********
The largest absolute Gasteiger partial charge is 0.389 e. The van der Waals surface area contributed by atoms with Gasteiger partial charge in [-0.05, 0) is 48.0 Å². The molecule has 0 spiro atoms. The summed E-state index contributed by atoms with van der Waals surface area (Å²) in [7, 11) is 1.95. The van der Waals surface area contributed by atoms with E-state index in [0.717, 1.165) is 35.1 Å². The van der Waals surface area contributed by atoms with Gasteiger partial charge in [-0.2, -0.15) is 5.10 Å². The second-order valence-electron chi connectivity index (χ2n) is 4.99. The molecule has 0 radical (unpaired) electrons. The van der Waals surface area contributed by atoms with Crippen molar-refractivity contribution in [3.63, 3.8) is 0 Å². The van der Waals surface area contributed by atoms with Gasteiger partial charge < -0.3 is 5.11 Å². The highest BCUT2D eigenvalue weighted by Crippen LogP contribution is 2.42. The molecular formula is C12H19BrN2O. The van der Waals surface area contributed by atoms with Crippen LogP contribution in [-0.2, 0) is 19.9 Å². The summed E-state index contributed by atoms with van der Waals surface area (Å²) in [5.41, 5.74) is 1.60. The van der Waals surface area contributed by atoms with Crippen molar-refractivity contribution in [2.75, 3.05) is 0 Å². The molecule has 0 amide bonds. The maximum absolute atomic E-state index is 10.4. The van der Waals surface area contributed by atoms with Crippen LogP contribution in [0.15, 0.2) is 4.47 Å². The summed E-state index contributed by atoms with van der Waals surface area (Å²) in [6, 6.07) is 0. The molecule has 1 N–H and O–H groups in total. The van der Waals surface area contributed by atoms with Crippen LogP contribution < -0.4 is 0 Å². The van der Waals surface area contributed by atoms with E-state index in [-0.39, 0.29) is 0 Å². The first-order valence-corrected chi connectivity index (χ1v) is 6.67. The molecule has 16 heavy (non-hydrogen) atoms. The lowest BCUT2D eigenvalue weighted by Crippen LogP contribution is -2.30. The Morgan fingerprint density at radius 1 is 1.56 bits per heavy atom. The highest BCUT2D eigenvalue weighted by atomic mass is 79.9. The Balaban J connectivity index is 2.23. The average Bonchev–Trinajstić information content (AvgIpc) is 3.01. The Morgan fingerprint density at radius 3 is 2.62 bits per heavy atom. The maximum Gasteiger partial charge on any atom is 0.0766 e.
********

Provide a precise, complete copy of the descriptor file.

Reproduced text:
The largest absolute Gasteiger partial charge is 0.389 e. The van der Waals surface area contributed by atoms with Gasteiger partial charge in [-0.05, 0) is 48.0 Å². The molecule has 0 spiro atoms. The summed E-state index contributed by atoms with van der Waals surface area (Å²) in [7, 11) is 1.95. The van der Waals surface area contributed by atoms with E-state index in [0.717, 1.165) is 35.1 Å². The van der Waals surface area contributed by atoms with Gasteiger partial charge in [-0.2, -0.15) is 5.10 Å². The second-order valence-electron chi connectivity index (χ2n) is 4.99. The molecule has 0 radical (unpaired) electrons. The van der Waals surface area contributed by atoms with Crippen molar-refractivity contribution in [3.63, 3.8) is 0 Å². The van der Waals surface area contributed by atoms with Gasteiger partial charge < -0.3 is 5.11 Å². The highest BCUT2D eigenvalue weighted by Crippen LogP contribution is 2.42. The molecular formula is C12H19BrN2O. The van der Waals surface area contributed by atoms with Crippen LogP contribution in [-0.2, 0) is 19.9 Å². The summed E-state index contributed by atoms with van der Waals surface area (Å²) in [5.41, 5.74) is 1.60. The van der Waals surface area contributed by atoms with Crippen molar-refractivity contribution in [2.75, 3.05) is 0 Å². The molecule has 0 amide bonds. The maximum absolute atomic E-state index is 10.4. The van der Waals surface area contributed by atoms with Crippen LogP contribution in [0.15, 0.2) is 4.47 Å². The summed E-state index contributed by atoms with van der Waals surface area (Å²) in [6, 6.07) is 0. The molecule has 1 N–H and O–H groups in total. The van der Waals surface area contributed by atoms with Crippen LogP contribution < -0.4 is 0 Å². The van der Waals surface area contributed by atoms with E-state index in [-0.39, 0.29) is 0 Å². The first-order valence-corrected chi connectivity index (χ1v) is 6.67. The molecule has 16 heavy (non-hydrogen) atoms. The lowest BCUT2D eigenvalue weighted by Crippen LogP contribution is -2.30. The Morgan fingerprint density at radius 1 is 1.56 bits per heavy atom. The highest BCUT2D eigenvalue weighted by atomic mass is 79.9. The Balaban J connectivity index is 2.23. The average Bonchev–Trinajstić information content (AvgIpc) is 3.01. The Morgan fingerprint density at radius 3 is 2.62 bits per heavy atom. The maximum Gasteiger partial charge on any atom is 0.0766 e.